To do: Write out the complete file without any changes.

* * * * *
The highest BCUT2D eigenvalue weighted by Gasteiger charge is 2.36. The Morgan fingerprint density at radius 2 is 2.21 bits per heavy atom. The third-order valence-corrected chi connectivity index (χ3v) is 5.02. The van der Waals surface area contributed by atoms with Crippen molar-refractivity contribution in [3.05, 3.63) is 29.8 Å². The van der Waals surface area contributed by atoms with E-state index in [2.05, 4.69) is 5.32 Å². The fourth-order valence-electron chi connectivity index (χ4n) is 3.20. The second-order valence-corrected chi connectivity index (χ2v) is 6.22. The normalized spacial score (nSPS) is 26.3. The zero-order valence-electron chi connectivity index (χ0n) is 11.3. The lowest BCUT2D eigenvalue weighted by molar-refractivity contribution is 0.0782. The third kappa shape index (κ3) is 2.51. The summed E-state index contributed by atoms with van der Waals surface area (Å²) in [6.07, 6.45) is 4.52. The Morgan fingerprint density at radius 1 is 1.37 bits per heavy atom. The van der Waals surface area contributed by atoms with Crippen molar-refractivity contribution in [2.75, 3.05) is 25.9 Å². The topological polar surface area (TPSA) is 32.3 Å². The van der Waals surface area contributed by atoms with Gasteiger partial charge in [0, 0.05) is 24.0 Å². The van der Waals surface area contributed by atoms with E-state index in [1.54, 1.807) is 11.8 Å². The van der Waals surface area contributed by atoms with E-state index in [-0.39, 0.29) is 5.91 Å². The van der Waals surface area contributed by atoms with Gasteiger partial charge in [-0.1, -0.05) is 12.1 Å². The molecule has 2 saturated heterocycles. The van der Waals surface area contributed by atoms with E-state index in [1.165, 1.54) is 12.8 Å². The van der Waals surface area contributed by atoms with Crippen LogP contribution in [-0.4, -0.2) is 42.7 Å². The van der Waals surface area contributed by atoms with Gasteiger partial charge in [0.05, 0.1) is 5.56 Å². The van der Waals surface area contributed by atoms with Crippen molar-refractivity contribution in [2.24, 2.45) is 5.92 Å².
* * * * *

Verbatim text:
The highest BCUT2D eigenvalue weighted by Gasteiger charge is 2.36. The Morgan fingerprint density at radius 2 is 2.21 bits per heavy atom. The third-order valence-corrected chi connectivity index (χ3v) is 5.02. The van der Waals surface area contributed by atoms with Crippen molar-refractivity contribution in [3.05, 3.63) is 29.8 Å². The van der Waals surface area contributed by atoms with E-state index in [2.05, 4.69) is 5.32 Å². The fourth-order valence-electron chi connectivity index (χ4n) is 3.20. The second-order valence-corrected chi connectivity index (χ2v) is 6.22. The normalized spacial score (nSPS) is 26.3. The zero-order valence-electron chi connectivity index (χ0n) is 11.3. The lowest BCUT2D eigenvalue weighted by molar-refractivity contribution is 0.0782. The third kappa shape index (κ3) is 2.51. The summed E-state index contributed by atoms with van der Waals surface area (Å²) in [6.07, 6.45) is 4.52. The Morgan fingerprint density at radius 1 is 1.37 bits per heavy atom. The van der Waals surface area contributed by atoms with Crippen molar-refractivity contribution in [2.75, 3.05) is 25.9 Å². The topological polar surface area (TPSA) is 32.3 Å². The van der Waals surface area contributed by atoms with Gasteiger partial charge in [0, 0.05) is 24.0 Å². The van der Waals surface area contributed by atoms with E-state index in [1.54, 1.807) is 11.8 Å². The van der Waals surface area contributed by atoms with E-state index in [-0.39, 0.29) is 5.91 Å². The van der Waals surface area contributed by atoms with Gasteiger partial charge in [-0.1, -0.05) is 12.1 Å². The molecule has 2 saturated heterocycles. The van der Waals surface area contributed by atoms with E-state index in [1.165, 1.54) is 12.8 Å². The van der Waals surface area contributed by atoms with Crippen LogP contribution in [-0.4, -0.2) is 42.7 Å². The van der Waals surface area contributed by atoms with Gasteiger partial charge in [0.05, 0.1) is 5.56 Å². The van der Waals surface area contributed by atoms with Crippen molar-refractivity contribution in [2.24, 2.45) is 5.92 Å².